When you first think of elite level motorsport as an industry, where is the first place that comes to mind?
Motorsport Valley in the United Kingdom is usually my first thought; it’s the home to McLaren Technology Centre, Aston Martin Red Bull Racing, Prodrive and other Formula One, Formula E and other top tier motorsport outfits after all. Then, there’s the industrial park at the Nürburgring, where all manner of prototype production cars and race cars can be found on any given day.
These are the sort of places you expect to find motorsport, but they aren’t the only places you will find it. In fact, and more often than not, you fill find that motorsport exists in places where you least expect it to.
This is a prime example. In Carnmore, not far from the fields of Athenry outside Galway City, Ireland is a small workshop sandwiched between a farmyard and the back of someone’s house.
It’s invisible from the road, but chances are if you’re an avid motorsport fan, you will have seen products born out of this facility in action at some stage over the last decade. If you’re a regular Speedhunters reader, you would have recently read about something this particular company had a pretty big hand in developing. It was this story that encouraged me to find out more.
There is no external signage to indicate what goes on behind closed doors here, but that’s pretty common with a lot of companies like this. They’re not the sort who depend on walk-in business.
This is Galway Carbon, an outfit which specialises in motorsport composite materials and has strong connections to the FIA World Rallycross Championship, amongst many others.
Before I really get into this, I think it’s worth pointing out from the very start that this isn’t your typical company profile. Sure, we’ll take a look at what they do and how they do it, but I think the most interesting part of their story is how it all started.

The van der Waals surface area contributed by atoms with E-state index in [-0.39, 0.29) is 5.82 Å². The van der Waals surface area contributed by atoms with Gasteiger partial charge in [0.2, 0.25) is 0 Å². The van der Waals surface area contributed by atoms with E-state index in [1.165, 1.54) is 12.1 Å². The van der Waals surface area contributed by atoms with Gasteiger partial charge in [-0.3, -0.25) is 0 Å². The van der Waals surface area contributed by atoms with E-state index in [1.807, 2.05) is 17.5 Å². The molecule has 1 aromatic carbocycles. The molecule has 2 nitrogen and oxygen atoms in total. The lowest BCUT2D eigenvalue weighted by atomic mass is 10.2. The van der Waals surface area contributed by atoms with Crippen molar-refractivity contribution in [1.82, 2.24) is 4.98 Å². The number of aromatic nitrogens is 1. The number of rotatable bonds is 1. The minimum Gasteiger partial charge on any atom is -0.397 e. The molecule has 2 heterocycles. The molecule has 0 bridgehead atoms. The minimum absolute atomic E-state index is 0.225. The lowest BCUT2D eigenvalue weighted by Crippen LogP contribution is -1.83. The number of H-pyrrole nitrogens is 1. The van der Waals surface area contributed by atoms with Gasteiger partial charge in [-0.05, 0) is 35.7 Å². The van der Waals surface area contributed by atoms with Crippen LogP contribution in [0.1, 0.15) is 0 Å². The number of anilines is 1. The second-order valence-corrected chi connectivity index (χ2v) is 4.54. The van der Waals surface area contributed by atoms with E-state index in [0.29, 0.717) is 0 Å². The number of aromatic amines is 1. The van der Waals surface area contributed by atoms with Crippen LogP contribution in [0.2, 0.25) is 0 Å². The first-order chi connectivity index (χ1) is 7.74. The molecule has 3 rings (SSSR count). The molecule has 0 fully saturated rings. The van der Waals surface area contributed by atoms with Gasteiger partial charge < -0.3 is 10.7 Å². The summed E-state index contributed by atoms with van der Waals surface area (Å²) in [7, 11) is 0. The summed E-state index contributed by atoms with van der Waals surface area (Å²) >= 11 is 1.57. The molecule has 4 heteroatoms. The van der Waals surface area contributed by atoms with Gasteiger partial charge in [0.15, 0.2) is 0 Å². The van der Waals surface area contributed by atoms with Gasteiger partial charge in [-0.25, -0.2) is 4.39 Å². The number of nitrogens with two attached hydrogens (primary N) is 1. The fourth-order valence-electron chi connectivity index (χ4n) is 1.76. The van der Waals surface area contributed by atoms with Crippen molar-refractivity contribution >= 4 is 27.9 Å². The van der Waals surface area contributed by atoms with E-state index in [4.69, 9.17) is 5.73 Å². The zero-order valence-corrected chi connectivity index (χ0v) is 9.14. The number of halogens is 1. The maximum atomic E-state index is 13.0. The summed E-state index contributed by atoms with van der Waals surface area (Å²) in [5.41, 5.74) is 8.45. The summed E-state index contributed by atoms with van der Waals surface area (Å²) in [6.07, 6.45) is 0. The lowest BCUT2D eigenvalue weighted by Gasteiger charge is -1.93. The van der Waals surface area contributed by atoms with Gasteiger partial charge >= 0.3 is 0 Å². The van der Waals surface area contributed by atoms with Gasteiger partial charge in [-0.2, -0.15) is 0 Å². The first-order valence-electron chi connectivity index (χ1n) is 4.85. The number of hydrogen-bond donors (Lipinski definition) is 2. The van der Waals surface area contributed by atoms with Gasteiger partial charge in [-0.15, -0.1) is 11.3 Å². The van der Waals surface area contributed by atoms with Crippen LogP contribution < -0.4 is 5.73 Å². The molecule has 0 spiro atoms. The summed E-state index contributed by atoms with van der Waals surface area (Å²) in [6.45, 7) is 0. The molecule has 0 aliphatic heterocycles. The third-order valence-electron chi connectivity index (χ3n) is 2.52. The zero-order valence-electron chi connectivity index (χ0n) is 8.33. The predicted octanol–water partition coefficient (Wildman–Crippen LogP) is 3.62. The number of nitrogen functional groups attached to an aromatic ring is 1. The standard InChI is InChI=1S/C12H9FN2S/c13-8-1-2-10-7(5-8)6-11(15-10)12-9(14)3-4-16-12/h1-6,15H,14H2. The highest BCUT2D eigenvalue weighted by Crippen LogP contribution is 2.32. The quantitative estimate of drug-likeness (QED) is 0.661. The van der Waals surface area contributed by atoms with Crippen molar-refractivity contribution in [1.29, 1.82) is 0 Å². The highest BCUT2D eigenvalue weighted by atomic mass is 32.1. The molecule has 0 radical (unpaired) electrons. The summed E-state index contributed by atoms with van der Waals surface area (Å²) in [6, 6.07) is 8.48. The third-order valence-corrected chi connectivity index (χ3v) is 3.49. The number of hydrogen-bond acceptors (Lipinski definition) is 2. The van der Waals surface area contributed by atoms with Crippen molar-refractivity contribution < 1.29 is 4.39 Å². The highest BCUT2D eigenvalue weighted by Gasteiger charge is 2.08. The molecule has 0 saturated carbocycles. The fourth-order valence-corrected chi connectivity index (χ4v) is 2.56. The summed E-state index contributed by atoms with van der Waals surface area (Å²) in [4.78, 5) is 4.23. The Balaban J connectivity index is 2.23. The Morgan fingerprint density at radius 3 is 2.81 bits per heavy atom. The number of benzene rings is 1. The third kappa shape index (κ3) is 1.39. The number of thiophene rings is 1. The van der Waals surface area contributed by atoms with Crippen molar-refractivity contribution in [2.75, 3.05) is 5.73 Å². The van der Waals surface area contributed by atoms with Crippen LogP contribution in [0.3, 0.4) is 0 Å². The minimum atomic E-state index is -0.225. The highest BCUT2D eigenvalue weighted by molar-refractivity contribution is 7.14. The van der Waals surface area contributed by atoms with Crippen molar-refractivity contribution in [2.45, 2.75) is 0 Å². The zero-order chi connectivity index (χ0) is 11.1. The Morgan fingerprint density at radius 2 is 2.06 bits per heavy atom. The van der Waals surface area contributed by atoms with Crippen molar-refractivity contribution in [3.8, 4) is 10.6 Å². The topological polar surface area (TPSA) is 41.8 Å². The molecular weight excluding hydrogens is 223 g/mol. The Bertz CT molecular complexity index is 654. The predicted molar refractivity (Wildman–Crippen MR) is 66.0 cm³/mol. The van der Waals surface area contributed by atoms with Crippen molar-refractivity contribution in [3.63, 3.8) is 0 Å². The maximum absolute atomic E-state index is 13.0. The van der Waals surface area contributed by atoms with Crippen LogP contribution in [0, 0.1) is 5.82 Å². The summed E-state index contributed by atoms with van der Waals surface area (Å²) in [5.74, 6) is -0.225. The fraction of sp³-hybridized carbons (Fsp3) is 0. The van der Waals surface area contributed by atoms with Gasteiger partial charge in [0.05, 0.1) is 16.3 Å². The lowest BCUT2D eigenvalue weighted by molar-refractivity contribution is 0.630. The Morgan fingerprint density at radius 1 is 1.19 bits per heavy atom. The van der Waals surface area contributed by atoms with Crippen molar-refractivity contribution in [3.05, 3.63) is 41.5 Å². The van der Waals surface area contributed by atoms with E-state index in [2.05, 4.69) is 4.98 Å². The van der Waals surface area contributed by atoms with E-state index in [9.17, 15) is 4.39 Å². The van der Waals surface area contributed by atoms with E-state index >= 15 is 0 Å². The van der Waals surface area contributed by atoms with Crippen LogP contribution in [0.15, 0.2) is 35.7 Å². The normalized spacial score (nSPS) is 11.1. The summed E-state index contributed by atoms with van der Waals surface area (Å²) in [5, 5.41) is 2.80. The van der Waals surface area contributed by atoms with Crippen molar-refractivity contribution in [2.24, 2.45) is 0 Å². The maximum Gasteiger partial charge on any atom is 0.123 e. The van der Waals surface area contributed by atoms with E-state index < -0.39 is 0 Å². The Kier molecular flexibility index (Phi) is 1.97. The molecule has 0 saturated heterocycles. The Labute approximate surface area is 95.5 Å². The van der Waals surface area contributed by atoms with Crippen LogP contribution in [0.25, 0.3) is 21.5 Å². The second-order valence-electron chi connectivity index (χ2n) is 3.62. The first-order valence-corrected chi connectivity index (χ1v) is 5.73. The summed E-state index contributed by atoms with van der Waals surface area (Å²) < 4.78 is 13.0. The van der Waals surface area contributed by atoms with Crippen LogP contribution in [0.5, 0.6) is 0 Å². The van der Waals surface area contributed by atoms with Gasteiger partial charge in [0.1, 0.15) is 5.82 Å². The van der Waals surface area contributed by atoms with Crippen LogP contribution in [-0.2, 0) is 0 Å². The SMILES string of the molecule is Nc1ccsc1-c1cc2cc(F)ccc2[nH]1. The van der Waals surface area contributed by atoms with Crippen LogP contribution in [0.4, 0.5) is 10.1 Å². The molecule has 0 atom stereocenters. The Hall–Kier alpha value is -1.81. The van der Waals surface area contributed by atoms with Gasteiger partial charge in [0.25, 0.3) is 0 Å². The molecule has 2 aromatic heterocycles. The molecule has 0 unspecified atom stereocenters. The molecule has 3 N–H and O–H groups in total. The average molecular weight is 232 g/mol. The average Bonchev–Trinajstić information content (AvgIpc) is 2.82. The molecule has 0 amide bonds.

Brian Grealish and Sean Hession are the co-founders of Galway Carbon. Friends since school, with a mutual interest in rallying, Brian and Sean have no background or formal education in composite materials. By trade, they’re actually both carpenters, and when the last major recession hit Ireland, both found themselves out of work.
At a loose end, they started to make fibreglass panels to make ends meet. Brian told me: “We pooled some funds together to buy a roll of carbon fibre to experiment with.” Sean added: “Lots of it ended up in the bin.”
I doubt either of them realised at the time, but that roll of carbon fibre has most certainly changed their lives. By 2010, Galway Carbon were producing their first parts to Irish rally competitors. Their output was modest, as they concentrated on making the best quality parts they could, rather than outright mass production.
It was in a sort of wild roundabout way that they came to the attention of former World Rally Champion, Petter Solberg, who was at the time planning to enter World RX with his own team. The connection came through Solberg’s former navigator, Phil Mills, who runs Viking Motorsport in the UK. The connection to Mills in the first place came from Irish rallying royalty, Kenny McKinstry.